However in some scenarios we may not have direct access to our private key and we can't use this approach. This happens, for example, when the private key isn't stored in a keystore but resides in a Hardware Security Module (HSM) or some other external hardware device and can only be accessed by an API. Through this API we have to specify the content we'd like to be signed using the private key and the response will contain the signature value. In this situation it's not possible to 'extract' the private key from the HSM and pass it into the OpenSAML Signature processing. Given that the OpenSAML does not support this kind of scenario we have to roll up our sleeves and perform the dirty work ourselves.

Let's start by inspecting in more detail what exactly happens when OpenSAML generates the Signature for a given Response (the protocol details are described here):
  1. canonicalize the Response XML 
  2. create a cryptographic hash over the canonicalized XML
  3. create a SignedInfo object containing references to the canonicalization algorithm and the hash value
  4. canonicalize the SignedInfo XML
  5. sign the canonicalized XML
  6. create a Signature XML section containing the SignedInfo as well as the signature value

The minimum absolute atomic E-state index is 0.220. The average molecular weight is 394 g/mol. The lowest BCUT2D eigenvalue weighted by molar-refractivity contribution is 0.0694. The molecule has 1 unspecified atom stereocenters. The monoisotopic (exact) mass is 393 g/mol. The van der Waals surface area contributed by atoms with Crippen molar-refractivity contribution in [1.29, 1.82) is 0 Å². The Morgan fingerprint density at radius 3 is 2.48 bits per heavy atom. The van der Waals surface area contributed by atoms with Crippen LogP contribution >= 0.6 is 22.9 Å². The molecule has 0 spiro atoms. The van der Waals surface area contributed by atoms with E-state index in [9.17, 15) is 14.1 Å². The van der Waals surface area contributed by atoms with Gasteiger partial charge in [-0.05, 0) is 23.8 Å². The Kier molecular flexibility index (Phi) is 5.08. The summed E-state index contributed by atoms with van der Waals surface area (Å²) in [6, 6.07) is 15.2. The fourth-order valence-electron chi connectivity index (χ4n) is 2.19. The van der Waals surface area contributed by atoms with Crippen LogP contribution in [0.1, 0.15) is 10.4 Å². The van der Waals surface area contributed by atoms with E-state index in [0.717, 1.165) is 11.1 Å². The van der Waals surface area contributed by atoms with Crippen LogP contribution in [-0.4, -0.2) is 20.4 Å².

7. add the Signature to the original Response XML in the correct location
So if we can reproduce these steps without using the OpenSAML library we can insert our HSM-based signature process in step 5.

The following code snippets give some implementation detail about steps 1&2:

Document doc = getResponse();
Canonicalizer canonicalizer = Canonicalizer.getInstance(CanonicalizationMethod.EXCLUSIVE);
byte[] canonicalizedResponse = canonicalizer.canonicalizeSubtree(doc.getDocumentElement());
MessageDigest digest = MessageDigest.getInstance("SHA-256");
byte[] hashedCanonicalizedResponse = digest.digest(canonicalizedResponse);
String readableHash = baseEncode(hashedCanonicalizedResponse);

Nothing too exciting happening here - the result is a base64 encoded digest of the Response XML. This can be inserted into an SignedInfo XML section of the following form:

<ds:SignedInfo xmlns:ds="">
  <ds:CanonicalizationMethod Algorithm=""/>
  <ds:SignatureMethod Algorithm=""/>
  <ds:Reference URI="#1a3f38aac4327c6a8bfa6104ef220d38">
      <ds:Transform Algorithm=""/>
      <ds:Transform Algorithm=""/>
    <ds:DigestMethod Algorithm=""/>

Now we can canonicalize the SignedInfo XML section and send it to the HSM API; here represented by a reference to a FakeHSM object:

Canonicalizer c14n = Canonicalizer.getInstance(CanonicalizationMethod.EXCLUSIVE);
byte[] canonicalizedSignedInfo = c14n.canonicalizeSubtree(signedInfoNode);